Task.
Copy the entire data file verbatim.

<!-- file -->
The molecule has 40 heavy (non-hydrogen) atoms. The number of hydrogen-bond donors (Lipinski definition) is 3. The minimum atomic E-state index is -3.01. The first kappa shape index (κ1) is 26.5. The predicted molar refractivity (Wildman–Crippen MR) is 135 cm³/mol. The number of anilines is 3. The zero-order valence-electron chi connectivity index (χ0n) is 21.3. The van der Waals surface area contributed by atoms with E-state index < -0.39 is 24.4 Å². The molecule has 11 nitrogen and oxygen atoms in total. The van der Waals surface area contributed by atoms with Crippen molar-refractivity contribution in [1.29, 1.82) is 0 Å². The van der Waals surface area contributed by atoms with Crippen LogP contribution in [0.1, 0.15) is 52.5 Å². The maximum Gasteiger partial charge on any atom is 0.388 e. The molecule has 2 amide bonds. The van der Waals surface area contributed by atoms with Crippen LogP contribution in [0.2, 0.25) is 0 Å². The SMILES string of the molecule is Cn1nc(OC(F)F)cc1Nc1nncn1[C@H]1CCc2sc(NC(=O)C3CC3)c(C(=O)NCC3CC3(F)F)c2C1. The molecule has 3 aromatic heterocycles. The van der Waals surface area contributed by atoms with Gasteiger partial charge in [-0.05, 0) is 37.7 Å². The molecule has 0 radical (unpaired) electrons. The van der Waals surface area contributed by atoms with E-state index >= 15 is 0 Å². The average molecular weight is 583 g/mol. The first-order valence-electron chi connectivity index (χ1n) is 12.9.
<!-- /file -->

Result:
The molecule has 40 heavy (non-hydrogen) atoms. The number of hydrogen-bond donors (Lipinski definition) is 3. The minimum atomic E-state index is -3.01. The first kappa shape index (κ1) is 26.5. The predicted molar refractivity (Wildman–Crippen MR) is 135 cm³/mol. The number of anilines is 3. The zero-order valence-electron chi connectivity index (χ0n) is 21.3. The van der Waals surface area contributed by atoms with E-state index < -0.39 is 24.4 Å². The molecule has 11 nitrogen and oxygen atoms in total. The van der Waals surface area contributed by atoms with Crippen molar-refractivity contribution in [1.29, 1.82) is 0 Å². The van der Waals surface area contributed by atoms with Crippen LogP contribution in [0.1, 0.15) is 52.5 Å². The maximum Gasteiger partial charge on any atom is 0.388 e. The molecule has 2 amide bonds. The van der Waals surface area contributed by atoms with Crippen LogP contribution in [0.2, 0.25) is 0 Å². The SMILES string of the molecule is Cn1nc(OC(F)F)cc1Nc1nncn1[C@H]1CCc2sc(NC(=O)C3CC3)c(C(=O)NCC3CC3(F)F)c2C1. The molecule has 3 aromatic heterocycles. The van der Waals surface area contributed by atoms with Gasteiger partial charge in [-0.05, 0) is 37.7 Å². The molecule has 0 radical (unpaired) electrons. The van der Waals surface area contributed by atoms with E-state index >= 15 is 0 Å². The average molecular weight is 583 g/mol. The first-order valence-electron chi connectivity index (χ1n) is 12.9.